My tale is of the sea. It takes place in the far north, where ice has broken land into jagged rocks, and where black and fierce tides wash the shores. "
Berlie Doherty's new novel takes us away from the familiar, the urban - but not to any easily magical alternative. This 2 is a story inspired by the tougher end of the folk-fairytale spectrum, and comes out of a nexus of songs, tales and beliefs still current on the north and west fringes of these islands, that of the selkie in the traditional song: "I am a man upon the land, I am a selchie in the sea."
Berlie Doherty's selkie is a girl child. She is snatched from the cradling seaweed by a childless fisherman, but he and his wife cannot bear to let anyone, even themselves, know that their new baby is "from the sea".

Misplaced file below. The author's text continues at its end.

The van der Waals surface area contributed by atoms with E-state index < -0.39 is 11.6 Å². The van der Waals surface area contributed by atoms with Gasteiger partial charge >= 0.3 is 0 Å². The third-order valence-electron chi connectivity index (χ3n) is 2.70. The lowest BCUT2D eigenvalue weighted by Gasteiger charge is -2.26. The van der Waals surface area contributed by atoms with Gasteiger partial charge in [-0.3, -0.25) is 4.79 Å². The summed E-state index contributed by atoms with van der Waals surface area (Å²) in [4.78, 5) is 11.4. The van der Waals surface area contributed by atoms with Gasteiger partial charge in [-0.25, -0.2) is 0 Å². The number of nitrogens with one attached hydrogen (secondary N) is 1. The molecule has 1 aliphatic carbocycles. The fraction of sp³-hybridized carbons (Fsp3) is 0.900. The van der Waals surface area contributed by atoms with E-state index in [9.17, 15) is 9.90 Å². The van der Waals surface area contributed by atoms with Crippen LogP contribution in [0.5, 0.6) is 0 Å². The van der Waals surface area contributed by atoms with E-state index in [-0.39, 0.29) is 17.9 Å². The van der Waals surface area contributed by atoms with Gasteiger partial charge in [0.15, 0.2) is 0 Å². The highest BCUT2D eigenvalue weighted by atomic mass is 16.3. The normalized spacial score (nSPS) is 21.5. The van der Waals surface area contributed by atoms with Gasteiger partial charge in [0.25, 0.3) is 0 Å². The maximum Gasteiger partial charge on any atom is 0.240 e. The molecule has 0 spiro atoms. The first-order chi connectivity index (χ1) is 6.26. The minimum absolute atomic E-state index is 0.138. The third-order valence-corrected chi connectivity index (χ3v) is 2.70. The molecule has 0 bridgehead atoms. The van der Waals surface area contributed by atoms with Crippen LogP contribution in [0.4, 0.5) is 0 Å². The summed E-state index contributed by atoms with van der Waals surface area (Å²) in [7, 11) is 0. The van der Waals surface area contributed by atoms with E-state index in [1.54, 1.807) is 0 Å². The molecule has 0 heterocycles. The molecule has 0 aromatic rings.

They cannot accept the certainty that she must one day return there. Their long hunger for children, and the compassionate worries of relatives and friends over the real provenance of this unexpected baby, make this retelling of the legend remarkably vivid and painful.
There is also fierce joy, and - the book's central achievement for me - the unfolding story of the baby's special link of love with her cousin Harris, who is nearly six when Gioga arrives.
It is Harris, eight years later, who, with the help of the strange and wise woman Eilean, acts out of real love in setting Gioga free, enabling her to return "home".
In this retelling, the ancient selkie legend reaches both straight to the heart, and to the heart of the family. As David Thomson said in The People of the Sea "all great story-telling, spoken or written, contains layer upon layer of meaning and the older you grow, the more you experience actual and imaginative life, the deeper you are drawn." Berlie Doherty offers today's children a lyrical, tough and contemporary immersion in the legend.